All patients underwent implantation of a CardioMEMS device and then were randomly assigned to hemodynamic-guided management using transmitted pulmonary artery pressure data or to control management, for which pulmonary artery pressures were not made available. The CardioMEMS device is a wireless, battery-free sensor that is implanted into the pulmonary artery via a right heart catheterization. It transmits data that are used to titrate HF medications. CardioMEMS is approved in the U.S. and in Europe to reduce HF hospitalizations in patients with class III HF and a HF hospitalization in the previous year.

The primary endpoint was a composite of all-cause mortality and total HF events, including HF hospitalizations and urgent HF hospital visits, at 12 months.

A prespecified statistical analysis plan to account for the effects of the COVID-19 pandemic was approved several months prior to the end of the trial, Lindenfeld said during the press conference. Twenty-six percent of all primary endpoint events occurred after the U.S. National COVID-19 Emergency Declaration on March 13, 2020.

“GUIDE-HF started well before the COVID-19 pandemic. But when we all realized the effect on HF hospitalizations, one of our main endpoints, we did a statistical analysis ... to account for the possible effects of COVID-19. ... There was an interaction of COVID-19 with the outcome of the study,” Lindenfeld said.

In the overall analysis, the primary endpoint was reduced by 12% in the hemodynamic-guided group, but did not meet statistical significance (HR = 0.88; 95% CI, 0.74-1.05; P = .16). In the pre-COVID-19 analysis, there was a 19% reduction in primary endpoint events in the hemodynamic-guided group (HR = 0.81; 95% CI, 0.66-1; P = .0489).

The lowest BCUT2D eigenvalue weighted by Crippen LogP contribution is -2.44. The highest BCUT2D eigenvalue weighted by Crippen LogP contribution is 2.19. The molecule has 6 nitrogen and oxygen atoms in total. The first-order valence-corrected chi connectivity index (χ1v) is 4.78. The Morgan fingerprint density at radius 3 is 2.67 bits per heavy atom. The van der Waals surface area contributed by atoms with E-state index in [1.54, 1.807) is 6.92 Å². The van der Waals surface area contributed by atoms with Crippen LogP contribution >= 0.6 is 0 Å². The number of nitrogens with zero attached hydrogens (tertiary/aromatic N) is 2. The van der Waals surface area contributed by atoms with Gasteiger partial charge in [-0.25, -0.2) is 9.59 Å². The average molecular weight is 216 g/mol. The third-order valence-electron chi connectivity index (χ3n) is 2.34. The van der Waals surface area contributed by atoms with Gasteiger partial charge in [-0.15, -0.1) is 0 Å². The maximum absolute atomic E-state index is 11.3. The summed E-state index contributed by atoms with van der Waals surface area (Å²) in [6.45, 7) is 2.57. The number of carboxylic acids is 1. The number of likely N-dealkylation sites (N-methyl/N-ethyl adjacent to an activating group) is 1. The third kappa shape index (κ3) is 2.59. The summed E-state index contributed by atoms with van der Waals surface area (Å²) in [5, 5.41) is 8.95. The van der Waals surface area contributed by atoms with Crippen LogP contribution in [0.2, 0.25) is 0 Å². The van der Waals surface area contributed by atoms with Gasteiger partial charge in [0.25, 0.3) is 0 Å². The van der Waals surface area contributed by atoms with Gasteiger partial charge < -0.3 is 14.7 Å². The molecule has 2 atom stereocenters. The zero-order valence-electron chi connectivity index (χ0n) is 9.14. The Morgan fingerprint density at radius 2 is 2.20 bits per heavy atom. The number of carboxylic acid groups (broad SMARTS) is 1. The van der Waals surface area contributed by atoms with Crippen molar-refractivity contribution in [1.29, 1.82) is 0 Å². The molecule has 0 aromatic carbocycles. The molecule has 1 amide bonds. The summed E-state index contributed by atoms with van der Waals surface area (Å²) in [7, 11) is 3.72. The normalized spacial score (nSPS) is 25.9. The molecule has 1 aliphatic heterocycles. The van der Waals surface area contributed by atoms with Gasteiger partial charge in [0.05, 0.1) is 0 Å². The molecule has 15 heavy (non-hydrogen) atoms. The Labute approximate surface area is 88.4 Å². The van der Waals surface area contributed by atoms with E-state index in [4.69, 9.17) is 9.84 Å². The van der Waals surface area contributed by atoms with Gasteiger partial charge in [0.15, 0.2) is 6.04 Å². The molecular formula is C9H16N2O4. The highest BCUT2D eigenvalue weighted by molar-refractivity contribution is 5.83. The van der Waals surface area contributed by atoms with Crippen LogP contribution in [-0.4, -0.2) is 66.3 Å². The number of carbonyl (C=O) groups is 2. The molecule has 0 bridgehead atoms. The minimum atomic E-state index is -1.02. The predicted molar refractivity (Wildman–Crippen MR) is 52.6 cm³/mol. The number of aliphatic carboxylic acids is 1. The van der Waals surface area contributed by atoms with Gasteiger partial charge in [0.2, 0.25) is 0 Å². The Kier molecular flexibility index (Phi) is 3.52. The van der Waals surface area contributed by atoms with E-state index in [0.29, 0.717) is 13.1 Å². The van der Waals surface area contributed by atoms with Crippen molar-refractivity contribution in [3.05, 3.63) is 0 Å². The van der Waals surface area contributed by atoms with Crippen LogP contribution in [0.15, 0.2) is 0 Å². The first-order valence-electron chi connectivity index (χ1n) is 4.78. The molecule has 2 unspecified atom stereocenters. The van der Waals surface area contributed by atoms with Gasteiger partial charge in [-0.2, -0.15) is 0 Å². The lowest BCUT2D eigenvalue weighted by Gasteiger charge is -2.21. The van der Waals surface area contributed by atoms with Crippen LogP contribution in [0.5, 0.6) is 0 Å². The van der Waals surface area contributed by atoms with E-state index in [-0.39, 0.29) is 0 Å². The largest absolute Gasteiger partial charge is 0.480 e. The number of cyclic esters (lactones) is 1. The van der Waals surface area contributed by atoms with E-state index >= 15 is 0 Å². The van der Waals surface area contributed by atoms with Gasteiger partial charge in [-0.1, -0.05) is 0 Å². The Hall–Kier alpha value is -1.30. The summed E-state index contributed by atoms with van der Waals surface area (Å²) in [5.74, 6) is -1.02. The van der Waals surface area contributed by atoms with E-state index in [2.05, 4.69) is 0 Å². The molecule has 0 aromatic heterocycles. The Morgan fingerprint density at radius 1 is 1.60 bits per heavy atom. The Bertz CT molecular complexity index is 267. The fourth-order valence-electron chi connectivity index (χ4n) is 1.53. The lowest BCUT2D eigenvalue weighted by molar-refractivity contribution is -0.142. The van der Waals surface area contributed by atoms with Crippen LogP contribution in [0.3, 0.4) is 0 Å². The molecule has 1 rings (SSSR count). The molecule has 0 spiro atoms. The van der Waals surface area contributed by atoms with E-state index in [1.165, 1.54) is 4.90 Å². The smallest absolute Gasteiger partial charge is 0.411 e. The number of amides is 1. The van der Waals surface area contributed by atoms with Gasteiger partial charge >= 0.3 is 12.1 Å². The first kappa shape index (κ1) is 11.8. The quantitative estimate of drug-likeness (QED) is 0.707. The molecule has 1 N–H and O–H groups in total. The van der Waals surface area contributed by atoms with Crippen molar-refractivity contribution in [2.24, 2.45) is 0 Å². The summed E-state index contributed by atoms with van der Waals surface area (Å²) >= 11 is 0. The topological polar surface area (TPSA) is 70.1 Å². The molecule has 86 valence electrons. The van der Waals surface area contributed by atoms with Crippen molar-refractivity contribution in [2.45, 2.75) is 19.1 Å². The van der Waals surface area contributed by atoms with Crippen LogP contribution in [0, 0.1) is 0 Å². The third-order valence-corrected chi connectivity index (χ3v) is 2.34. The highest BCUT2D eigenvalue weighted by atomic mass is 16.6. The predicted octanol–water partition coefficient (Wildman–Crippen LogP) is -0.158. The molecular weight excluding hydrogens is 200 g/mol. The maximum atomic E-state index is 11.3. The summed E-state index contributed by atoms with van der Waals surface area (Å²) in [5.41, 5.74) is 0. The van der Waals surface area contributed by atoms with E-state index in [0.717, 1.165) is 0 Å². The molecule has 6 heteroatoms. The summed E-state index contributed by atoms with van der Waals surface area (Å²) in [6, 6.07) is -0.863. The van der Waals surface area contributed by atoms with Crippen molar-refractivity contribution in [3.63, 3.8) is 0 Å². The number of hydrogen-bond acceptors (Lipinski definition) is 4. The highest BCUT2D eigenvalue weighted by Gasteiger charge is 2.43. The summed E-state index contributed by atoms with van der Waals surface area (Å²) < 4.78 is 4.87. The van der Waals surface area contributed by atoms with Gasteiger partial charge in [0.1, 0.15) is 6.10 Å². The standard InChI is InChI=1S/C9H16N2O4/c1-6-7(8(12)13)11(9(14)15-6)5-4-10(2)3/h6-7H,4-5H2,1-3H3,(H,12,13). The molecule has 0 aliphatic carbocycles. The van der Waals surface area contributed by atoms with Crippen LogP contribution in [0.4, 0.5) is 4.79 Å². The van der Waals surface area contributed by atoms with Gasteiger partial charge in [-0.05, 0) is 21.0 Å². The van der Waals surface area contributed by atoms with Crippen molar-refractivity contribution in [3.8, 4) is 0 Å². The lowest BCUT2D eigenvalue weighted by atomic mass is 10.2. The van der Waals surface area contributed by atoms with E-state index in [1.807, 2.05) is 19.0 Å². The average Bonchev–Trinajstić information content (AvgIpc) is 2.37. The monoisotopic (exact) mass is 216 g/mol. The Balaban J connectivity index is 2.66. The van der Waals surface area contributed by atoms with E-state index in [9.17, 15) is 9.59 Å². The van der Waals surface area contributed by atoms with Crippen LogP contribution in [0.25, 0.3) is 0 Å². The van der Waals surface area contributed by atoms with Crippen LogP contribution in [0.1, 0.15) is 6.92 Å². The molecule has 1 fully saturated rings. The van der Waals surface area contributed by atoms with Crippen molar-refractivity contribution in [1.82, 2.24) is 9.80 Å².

HF hospitalizations were reduced by 17% in the hemodynamic-guided group in the overall analysis, but did not meet statistical significance (HR = 0.83; 95% CI, 0.68-1.01; P = .064). In the pre-COVID-19 analysis, HF hospitalizations were reduced by 28% (HR = 0.72; 95% CI, 0.57-0.92; P = .0072).

Results were inconsistent in patients with severe class IV HF. The trial enrolled only 54 patients with class IV HF. There was not a benefit of hemodynamic-guided management in this group, but the small patient cohort makes it difficult to draw conclusions, Lindenfeld said during the press conference.

Results were consistent across subgroups, including left ventricular ejection fraction, sex, age and race.

Driven by HF hospitalizations

Lindenfeld noted that “the benefit of hemodynamic-guided management was primarily due to the 28% reduction in HF hospitalizations consistent with that previously reported in CHAMPION.”

In the CHAMPION trial, as previously reported by Healio, remote pulmonary artery pressure monitoring was associated with approximately 50% fewer HF hospitalizations vs. usual care in patients with NYHA class III HF.

With the new GUIDE-HF data, “reductions in HF hospitalizations already shown in NYHA class III patients with a previous HF hospitalization extend to patients with NYHA class II symptoms with a prior HF hospitalization or natriuretic peptides; NYHA class III symptoms with elevated natriuretic peptides but without a prior HF hospitalization; and also apply to patients with all ejection fractions,” Lindenfeld said.

The results presented at ESC Congress are from the randomized arm of GUIDE-HF. The trial also includes a single-arm, observational study that is ongoing.

The researchers also highlighted the impact of clinical trial conduct during a pandemic, noting that “[c]linical trials during the COVID-19 pandemic should plan for sensitivity analyses regarding the effect of COVID-19,” they wrote in Lancet.